New Zealand Welcomes Sabri Atman

Mr Sabri conducted a lecture hosted by the Assyrian Nineveh Association about the history of the Assyrian Genocide. Assyrians in Auckland were inspired by the history of our nation and emotionally distressed from the sufferings our people faced during the genocide. In his lecture Mr Atman showed us a Stone that he brought with him far from his beloved homeland Assyria. The small sized stone that Sabri presented at the lecture inspired the community to how passionate and loving not only to his community and nation, but also to his country and where he comes from.  The lecture also included a documentary film about the Genocide which included interviews with individuals that lived during 1915 and onwards, and their experience and the horror they went through during events carried out against them by the Ottoman Turks, Kurds and Persians in WWI.

Mr Atman’s aim is to travel to many countries to educate Assyrians and raise awareness for the recognition of the Assyrian Genocide by many countries. There are about three thousand Assyrians living in New Zealand based in Auckland.  Regardless of such a small community, Sabri believes that New Zealand is no exceptions to be one of the countries in his agenda and they also deserve to be educated about history and sufferings of our people. His journey started from early July to United States of America, then to Australia and continues to travel from here to Greece, Israel, Syria, Sweden, Switzerland, and Armenia for the remaining of the year.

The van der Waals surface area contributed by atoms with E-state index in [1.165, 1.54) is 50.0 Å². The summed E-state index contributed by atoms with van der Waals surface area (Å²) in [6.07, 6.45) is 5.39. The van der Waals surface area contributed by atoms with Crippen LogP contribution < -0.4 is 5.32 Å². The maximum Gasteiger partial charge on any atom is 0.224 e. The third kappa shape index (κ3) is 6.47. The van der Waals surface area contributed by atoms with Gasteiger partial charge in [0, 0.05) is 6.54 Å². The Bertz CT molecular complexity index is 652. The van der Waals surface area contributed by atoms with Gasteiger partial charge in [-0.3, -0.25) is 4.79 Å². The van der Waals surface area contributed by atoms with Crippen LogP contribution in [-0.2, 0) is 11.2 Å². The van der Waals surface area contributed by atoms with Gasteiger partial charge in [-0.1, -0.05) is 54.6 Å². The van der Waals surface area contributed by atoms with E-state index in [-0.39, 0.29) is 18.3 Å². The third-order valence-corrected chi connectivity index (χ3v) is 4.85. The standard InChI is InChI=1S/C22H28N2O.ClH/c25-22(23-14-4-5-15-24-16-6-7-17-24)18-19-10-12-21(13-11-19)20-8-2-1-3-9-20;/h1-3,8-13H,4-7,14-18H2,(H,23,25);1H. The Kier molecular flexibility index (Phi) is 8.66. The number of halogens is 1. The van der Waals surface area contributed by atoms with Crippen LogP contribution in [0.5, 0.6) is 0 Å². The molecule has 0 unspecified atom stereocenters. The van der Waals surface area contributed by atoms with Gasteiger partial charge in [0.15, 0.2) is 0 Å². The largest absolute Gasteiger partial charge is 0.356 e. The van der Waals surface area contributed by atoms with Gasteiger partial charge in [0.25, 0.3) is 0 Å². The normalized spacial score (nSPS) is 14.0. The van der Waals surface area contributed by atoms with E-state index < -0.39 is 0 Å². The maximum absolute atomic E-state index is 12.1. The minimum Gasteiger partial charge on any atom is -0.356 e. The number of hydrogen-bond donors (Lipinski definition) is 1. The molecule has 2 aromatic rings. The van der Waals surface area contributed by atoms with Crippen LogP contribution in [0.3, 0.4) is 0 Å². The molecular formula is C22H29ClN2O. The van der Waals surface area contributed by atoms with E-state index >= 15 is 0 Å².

Mr Sabri the founder and director of Seyfo Center and his short visit to New Zealand didn’t allow him to visit other cities where Assyrians live.  But he promises to make another visit in the future to Wellington.

Despite the small number of Youth Group members in New Zealand, each member was astonished by the knowledge and the stories he shared; some were happy but mostly sad and heartbreaking experiences from people that Sabri has met and interviewed.  His words encouraged and motivated the youth to work hard for a brighter future of our beloved Assyrian nation so that our voices can be heard from as far as New Zealand to recognise the Assyrian Genocide. 

By:  Rena Shlemun

Youth leader, Auckland New Zealand

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